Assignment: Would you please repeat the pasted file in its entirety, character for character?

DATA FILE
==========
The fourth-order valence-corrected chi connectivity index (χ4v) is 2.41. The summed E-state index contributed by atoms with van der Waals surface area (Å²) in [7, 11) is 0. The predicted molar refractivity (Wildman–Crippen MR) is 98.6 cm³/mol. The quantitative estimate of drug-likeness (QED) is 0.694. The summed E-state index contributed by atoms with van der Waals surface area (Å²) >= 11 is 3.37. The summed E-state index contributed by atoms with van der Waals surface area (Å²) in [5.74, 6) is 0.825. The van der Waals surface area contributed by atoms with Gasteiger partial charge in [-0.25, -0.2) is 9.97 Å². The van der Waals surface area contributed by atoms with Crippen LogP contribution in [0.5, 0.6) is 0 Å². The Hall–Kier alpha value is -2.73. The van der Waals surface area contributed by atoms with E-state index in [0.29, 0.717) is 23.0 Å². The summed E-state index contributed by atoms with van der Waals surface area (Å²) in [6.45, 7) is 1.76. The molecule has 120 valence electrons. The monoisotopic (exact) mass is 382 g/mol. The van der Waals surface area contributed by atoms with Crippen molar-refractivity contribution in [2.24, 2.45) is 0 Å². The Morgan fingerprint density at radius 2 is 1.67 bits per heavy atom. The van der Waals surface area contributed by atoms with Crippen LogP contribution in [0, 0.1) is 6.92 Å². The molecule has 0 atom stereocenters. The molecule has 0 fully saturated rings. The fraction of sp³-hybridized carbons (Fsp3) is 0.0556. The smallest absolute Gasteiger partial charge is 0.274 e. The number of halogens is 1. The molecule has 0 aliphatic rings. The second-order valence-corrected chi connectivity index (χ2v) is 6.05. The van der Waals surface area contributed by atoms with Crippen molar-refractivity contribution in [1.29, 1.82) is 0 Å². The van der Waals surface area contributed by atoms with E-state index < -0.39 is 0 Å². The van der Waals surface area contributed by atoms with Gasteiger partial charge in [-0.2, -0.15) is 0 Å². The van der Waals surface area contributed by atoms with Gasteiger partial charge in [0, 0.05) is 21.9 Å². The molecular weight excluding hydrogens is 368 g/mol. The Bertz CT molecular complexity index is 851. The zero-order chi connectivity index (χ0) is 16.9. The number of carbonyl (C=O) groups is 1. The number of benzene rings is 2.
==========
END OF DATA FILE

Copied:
The fourth-order valence-corrected chi connectivity index (χ4v) is 2.41. The summed E-state index contributed by atoms with van der Waals surface area (Å²) in [7, 11) is 0. The predicted molar refractivity (Wildman–Crippen MR) is 98.6 cm³/mol. The quantitative estimate of drug-likeness (QED) is 0.694. The summed E-state index contributed by atoms with van der Waals surface area (Å²) >= 11 is 3.37. The summed E-state index contributed by atoms with van der Waals surface area (Å²) in [5.74, 6) is 0.825. The van der Waals surface area contributed by atoms with Gasteiger partial charge in [-0.25, -0.2) is 9.97 Å². The van der Waals surface area contributed by atoms with Crippen LogP contribution in [0.5, 0.6) is 0 Å². The Hall–Kier alpha value is -2.73. The van der Waals surface area contributed by atoms with E-state index in [0.29, 0.717) is 23.0 Å². The summed E-state index contributed by atoms with van der Waals surface area (Å²) in [6.45, 7) is 1.76. The molecule has 120 valence electrons. The monoisotopic (exact) mass is 382 g/mol. The van der Waals surface area contributed by atoms with Crippen molar-refractivity contribution in [2.24, 2.45) is 0 Å². The Morgan fingerprint density at radius 2 is 1.67 bits per heavy atom. The van der Waals surface area contributed by atoms with Crippen LogP contribution in [0, 0.1) is 6.92 Å². The molecule has 0 atom stereocenters. The molecule has 0 fully saturated rings. The fraction of sp³-hybridized carbons (Fsp3) is 0.0556. The smallest absolute Gasteiger partial charge is 0.274 e. The number of halogens is 1. The molecule has 0 aliphatic rings. The second-order valence-corrected chi connectivity index (χ2v) is 6.05. The van der Waals surface area contributed by atoms with Crippen molar-refractivity contribution in [1.29, 1.82) is 0 Å². The van der Waals surface area contributed by atoms with E-state index < -0.39 is 0 Å². The van der Waals surface area contributed by atoms with Gasteiger partial charge in [-0.2, -0.15) is 0 Å². The van der Waals surface area contributed by atoms with Gasteiger partial charge in [0, 0.05) is 21.9 Å². The molecular weight excluding hydrogens is 368 g/mol. The Bertz CT molecular complexity index is 851. The zero-order chi connectivity index (χ0) is 16.9. The number of carbonyl (C=O) groups is 1. The number of benzene rings is 2.